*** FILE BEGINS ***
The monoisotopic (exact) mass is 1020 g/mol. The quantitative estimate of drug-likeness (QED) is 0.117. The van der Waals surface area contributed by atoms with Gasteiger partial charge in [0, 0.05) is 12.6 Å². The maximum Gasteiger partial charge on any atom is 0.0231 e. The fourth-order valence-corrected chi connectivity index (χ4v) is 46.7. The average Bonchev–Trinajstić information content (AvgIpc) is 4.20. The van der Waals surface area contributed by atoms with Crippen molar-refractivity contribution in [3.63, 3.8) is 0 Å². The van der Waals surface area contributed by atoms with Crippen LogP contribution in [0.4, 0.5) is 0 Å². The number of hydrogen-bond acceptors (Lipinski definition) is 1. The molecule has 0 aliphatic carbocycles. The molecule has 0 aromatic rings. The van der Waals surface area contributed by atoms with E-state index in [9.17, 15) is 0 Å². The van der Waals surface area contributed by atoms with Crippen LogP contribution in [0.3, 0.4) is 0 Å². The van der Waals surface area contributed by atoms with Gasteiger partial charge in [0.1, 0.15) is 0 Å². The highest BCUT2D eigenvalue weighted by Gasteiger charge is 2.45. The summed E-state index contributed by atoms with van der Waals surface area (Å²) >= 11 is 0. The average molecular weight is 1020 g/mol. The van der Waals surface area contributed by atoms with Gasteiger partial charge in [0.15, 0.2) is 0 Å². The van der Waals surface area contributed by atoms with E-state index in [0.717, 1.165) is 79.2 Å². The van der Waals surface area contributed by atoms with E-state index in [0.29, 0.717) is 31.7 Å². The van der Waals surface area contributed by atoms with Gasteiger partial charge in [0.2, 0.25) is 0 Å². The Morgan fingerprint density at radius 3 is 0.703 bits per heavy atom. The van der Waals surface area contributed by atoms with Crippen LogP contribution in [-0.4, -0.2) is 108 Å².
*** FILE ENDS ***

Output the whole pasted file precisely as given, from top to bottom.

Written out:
The monoisotopic (exact) mass is 1020 g/mol. The quantitative estimate of drug-likeness (QED) is 0.117. The van der Waals surface area contributed by atoms with Gasteiger partial charge in [0, 0.05) is 12.6 Å². The maximum Gasteiger partial charge on any atom is 0.0231 e. The fourth-order valence-corrected chi connectivity index (χ4v) is 46.7. The average Bonchev–Trinajstić information content (AvgIpc) is 4.20. The van der Waals surface area contributed by atoms with Crippen molar-refractivity contribution in [3.63, 3.8) is 0 Å². The van der Waals surface area contributed by atoms with Crippen LogP contribution in [0.4, 0.5) is 0 Å². The number of hydrogen-bond acceptors (Lipinski definition) is 1. The molecule has 0 aliphatic carbocycles. The molecule has 0 aromatic rings. The van der Waals surface area contributed by atoms with E-state index in [9.17, 15) is 0 Å². The van der Waals surface area contributed by atoms with Crippen LogP contribution in [0.3, 0.4) is 0 Å². The van der Waals surface area contributed by atoms with Gasteiger partial charge in [0.1, 0.15) is 0 Å². The highest BCUT2D eigenvalue weighted by Gasteiger charge is 2.45. The summed E-state index contributed by atoms with van der Waals surface area (Å²) >= 11 is 0. The average molecular weight is 1020 g/mol. The van der Waals surface area contributed by atoms with Gasteiger partial charge in [0.15, 0.2) is 0 Å². The van der Waals surface area contributed by atoms with E-state index in [0.717, 1.165) is 79.2 Å². The van der Waals surface area contributed by atoms with E-state index in [0.29, 0.717) is 31.7 Å². The van der Waals surface area contributed by atoms with Gasteiger partial charge in [0.2, 0.25) is 0 Å². The Morgan fingerprint density at radius 3 is 0.703 bits per heavy atom. The van der Waals surface area contributed by atoms with Crippen LogP contribution in [-0.4, -0.2) is 108 Å².